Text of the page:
2006: The Year in Travel

yunnan province

What was your most memorable trip this year? The Yunnan province of China was amazing. We flew into Kunming and then drove up and up close to the Tibetan border. This is one part of China that is not cookie-cutter; native tribes are allowed to flourish. They preserve their heritage and flaunt ethnic costumes. Lijiang is a quaint World Heritage Site that looks like Old China. The closer you get to Tibet, the wilder the landscape becomes, with galloping horses and untamed pastures.
Your most memorable meal (not necessarily on the same trip)? Outside Bangalore, there is a restaurant called Grasshopper, run by a young couple trained in design. The chef, Himanshu Dimri, is self-taught and loves Japanese cuisine, which shows in his clean minimalist preparations that are international in flavor and big on ambition. There is no menu. You have to call ahead to reserve a prix-fixe seven-course tasting menu.
What was the most exciting thing that happened close to home? Native to the Western Ghat mountains of South India, Neela-kurinji (Strobilanthes kunthiana) is a shrub that blooms only once in 12 years. 2006 was one of them. The vision of entire mountainsides filled by this blue flower is unforgettable. And the blooms may last into 2007. Visit www.kurinji.in for details.
Did you stay in, or visit, a hotel that particularly wowed you? Maison Souvannaphoum in Luang Prabang, an erstwhile palace-turned-boutique hotel. Scarlett Hotel in Singapore is decorated like a boudoir—all pinks and purples, suede and velvet—completely at odds with Singapore's clean and staid image.
What place did you find overrated or disappointing? Angkor Wat was a disappointment because so much of the good stuff has been looted or carted off to museums. Since I grew up in India, I am used to giant temples with intricately carved stone sculptures. I was more affected by the Tuol Sleng Genocide Museum in Phnom Penh. It had photographs of all the Cambodians killed by the Khmer Rouge and reminded me of Auschwitz, another place I visited that I probably will never forget.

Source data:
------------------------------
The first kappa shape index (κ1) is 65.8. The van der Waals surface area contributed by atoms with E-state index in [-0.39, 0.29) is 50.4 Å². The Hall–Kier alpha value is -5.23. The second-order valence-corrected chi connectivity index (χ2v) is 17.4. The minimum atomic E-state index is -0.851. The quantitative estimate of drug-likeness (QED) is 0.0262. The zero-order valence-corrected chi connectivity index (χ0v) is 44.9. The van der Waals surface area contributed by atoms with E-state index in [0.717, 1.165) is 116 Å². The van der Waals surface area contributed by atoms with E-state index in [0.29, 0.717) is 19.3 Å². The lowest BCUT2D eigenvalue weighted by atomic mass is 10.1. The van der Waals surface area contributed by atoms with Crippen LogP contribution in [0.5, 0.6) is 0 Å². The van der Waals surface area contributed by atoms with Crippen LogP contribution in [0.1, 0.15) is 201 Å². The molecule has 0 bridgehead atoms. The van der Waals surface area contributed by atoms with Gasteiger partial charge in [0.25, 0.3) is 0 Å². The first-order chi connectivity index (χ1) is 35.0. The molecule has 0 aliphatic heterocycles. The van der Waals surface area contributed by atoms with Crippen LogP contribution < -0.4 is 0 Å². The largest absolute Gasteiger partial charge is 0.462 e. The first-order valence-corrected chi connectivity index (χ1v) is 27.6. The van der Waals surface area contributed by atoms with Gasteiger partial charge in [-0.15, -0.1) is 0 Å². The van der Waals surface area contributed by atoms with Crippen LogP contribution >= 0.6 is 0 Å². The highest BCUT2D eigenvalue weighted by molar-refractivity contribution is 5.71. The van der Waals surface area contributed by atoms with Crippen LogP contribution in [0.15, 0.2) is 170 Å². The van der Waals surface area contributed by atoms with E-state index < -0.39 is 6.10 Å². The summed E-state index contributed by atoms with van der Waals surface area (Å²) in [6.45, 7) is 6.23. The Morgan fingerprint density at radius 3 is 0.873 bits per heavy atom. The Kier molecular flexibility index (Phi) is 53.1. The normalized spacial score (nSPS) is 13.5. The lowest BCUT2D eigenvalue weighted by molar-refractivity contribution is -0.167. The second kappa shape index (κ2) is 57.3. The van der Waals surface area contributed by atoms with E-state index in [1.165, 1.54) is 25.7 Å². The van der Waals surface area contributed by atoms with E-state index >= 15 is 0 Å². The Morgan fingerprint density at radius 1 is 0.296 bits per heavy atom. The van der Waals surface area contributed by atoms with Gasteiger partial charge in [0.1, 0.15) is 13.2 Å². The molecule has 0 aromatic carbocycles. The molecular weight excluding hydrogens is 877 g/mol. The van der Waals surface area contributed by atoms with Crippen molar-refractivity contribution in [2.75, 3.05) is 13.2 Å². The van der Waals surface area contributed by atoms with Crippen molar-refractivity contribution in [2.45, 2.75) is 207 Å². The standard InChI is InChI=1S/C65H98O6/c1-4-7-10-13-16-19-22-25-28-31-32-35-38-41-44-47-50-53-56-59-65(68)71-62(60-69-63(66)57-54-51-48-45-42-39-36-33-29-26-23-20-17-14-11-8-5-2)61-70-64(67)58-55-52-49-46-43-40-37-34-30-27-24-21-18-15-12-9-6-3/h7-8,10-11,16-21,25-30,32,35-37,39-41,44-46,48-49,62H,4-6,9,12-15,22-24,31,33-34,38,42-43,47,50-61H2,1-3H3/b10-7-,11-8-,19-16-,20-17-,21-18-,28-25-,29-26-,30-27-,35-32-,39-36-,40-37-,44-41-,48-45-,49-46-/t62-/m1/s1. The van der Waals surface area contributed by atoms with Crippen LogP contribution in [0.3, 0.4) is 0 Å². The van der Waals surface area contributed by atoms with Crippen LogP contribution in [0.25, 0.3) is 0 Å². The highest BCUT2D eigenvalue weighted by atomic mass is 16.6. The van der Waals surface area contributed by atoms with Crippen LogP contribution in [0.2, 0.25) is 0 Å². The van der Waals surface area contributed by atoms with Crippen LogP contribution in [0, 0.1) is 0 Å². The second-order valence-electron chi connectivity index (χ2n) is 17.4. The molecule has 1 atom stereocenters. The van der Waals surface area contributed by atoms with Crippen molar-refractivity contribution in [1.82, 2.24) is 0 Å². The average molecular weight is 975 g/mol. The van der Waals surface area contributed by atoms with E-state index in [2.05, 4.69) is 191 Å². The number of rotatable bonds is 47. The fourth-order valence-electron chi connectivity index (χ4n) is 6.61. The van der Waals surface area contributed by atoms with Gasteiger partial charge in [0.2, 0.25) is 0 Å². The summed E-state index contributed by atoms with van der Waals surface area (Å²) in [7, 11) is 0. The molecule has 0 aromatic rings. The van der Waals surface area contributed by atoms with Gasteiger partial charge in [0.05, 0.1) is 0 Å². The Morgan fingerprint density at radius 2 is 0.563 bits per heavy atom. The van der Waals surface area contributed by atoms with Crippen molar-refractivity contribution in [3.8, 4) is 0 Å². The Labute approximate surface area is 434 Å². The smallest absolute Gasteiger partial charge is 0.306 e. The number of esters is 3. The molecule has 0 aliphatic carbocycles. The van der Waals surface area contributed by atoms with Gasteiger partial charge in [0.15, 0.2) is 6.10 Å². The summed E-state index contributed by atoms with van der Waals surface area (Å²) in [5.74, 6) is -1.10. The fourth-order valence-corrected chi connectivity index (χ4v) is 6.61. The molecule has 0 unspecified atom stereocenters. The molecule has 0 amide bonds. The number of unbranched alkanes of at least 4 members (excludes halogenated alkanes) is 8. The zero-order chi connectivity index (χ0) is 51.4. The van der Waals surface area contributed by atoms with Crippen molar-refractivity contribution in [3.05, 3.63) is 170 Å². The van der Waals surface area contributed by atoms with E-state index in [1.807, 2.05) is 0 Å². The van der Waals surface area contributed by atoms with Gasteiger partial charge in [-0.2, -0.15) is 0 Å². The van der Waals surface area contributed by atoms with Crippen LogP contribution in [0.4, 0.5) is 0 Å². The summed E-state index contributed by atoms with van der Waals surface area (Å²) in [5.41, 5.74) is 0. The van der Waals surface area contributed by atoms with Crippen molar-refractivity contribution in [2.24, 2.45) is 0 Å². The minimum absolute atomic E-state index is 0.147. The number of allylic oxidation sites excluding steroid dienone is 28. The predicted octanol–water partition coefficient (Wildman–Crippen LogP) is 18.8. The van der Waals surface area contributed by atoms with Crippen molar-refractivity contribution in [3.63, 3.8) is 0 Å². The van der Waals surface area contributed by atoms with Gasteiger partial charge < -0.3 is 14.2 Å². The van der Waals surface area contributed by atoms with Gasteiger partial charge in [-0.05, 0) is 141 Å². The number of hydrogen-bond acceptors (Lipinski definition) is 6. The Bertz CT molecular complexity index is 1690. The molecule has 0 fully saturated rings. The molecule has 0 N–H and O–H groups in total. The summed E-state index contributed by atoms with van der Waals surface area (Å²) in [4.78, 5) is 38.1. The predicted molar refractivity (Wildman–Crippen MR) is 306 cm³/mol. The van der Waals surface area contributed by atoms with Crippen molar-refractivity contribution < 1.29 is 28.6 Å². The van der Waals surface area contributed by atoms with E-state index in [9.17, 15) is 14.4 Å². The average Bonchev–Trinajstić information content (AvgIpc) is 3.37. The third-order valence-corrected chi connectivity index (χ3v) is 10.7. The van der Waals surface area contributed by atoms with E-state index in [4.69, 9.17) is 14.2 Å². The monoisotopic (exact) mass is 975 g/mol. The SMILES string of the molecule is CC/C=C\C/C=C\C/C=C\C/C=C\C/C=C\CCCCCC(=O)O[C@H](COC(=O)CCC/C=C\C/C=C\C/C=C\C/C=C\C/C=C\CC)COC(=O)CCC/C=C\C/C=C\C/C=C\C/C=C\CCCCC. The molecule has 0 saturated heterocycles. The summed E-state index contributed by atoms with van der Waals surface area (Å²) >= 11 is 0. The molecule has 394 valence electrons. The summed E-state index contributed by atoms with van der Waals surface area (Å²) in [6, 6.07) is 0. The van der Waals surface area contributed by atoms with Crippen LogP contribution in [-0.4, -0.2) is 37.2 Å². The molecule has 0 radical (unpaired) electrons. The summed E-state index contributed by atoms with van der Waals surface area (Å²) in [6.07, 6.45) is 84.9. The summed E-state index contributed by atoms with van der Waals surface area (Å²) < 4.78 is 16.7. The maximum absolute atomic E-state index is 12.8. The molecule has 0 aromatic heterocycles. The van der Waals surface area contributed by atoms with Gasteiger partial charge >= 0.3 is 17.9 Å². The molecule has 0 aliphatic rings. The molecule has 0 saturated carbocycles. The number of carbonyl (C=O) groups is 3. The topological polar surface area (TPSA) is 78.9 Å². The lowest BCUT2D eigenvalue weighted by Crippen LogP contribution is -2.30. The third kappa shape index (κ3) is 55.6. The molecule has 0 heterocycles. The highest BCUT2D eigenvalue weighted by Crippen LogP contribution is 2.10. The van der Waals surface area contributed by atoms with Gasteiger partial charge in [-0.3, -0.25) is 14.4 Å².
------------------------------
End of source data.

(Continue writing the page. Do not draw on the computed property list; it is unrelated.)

What was your worst (or funniest) travel experience? Funniest: Coming face to face with an elephant calf at Mala Mala Game Reserve in South Africa. Neither of us knew what to do. The calf eventually took the lead and turned its rump on me. Worst: Spending the night in the Moscow airport. I was with a friend who used to work at the U.S. State Department. The immigration officials in Moscow took one look his passport, pulled us both aside, confiscated his passport, and jailed him with a promise that he would be deported the next morning. He begged me not to leave the airport until I was able to see him off the next morning. So I sat on the baggage belt, swigging vodka and chatting all night, until he was escorted on to a U.S.-bound plane.

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